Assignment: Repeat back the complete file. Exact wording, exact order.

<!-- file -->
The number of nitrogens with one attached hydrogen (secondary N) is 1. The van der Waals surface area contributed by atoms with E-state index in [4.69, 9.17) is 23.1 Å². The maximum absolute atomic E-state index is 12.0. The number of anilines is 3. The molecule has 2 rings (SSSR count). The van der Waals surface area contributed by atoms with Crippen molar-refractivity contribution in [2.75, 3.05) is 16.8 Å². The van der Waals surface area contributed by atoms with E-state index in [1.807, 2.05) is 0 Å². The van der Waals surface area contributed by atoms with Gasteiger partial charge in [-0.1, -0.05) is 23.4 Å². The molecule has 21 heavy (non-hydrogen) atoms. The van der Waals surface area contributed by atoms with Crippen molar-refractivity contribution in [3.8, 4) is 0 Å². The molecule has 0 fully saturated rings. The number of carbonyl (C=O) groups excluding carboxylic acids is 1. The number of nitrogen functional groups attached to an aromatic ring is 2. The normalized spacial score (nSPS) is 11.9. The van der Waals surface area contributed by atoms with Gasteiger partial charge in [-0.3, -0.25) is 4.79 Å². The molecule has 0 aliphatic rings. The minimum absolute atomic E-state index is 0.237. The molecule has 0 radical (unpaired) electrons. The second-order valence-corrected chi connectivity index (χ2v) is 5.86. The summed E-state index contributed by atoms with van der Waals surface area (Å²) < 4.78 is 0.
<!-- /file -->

The number of nitrogens with one attached hydrogen (secondary N) is 1. The van der Waals surface area contributed by atoms with E-state index in [4.69, 9.17) is 23.1 Å². The maximum absolute atomic E-state index is 12.0. The number of anilines is 3. The molecule has 2 rings (SSSR count). The van der Waals surface area contributed by atoms with Crippen molar-refractivity contribution in [2.75, 3.05) is 16.8 Å². The van der Waals surface area contributed by atoms with E-state index in [1.807, 2.05) is 0 Å². The van der Waals surface area contributed by atoms with Gasteiger partial charge in [-0.1, -0.05) is 23.4 Å². The molecule has 21 heavy (non-hydrogen) atoms. The van der Waals surface area contributed by atoms with Crippen molar-refractivity contribution in [3.8, 4) is 0 Å². The molecule has 0 fully saturated rings. The number of carbonyl (C=O) groups excluding carboxylic acids is 1. The number of nitrogen functional groups attached to an aromatic ring is 2. The normalized spacial score (nSPS) is 11.9. The van der Waals surface area contributed by atoms with Gasteiger partial charge in [-0.3, -0.25) is 4.79 Å². The molecule has 0 aliphatic rings. The minimum absolute atomic E-state index is 0.237. The molecule has 0 radical (unpaired) electrons. The second-order valence-corrected chi connectivity index (χ2v) is 5.86. The summed E-state index contributed by atoms with van der Waals surface area (Å²) < 4.78 is 0.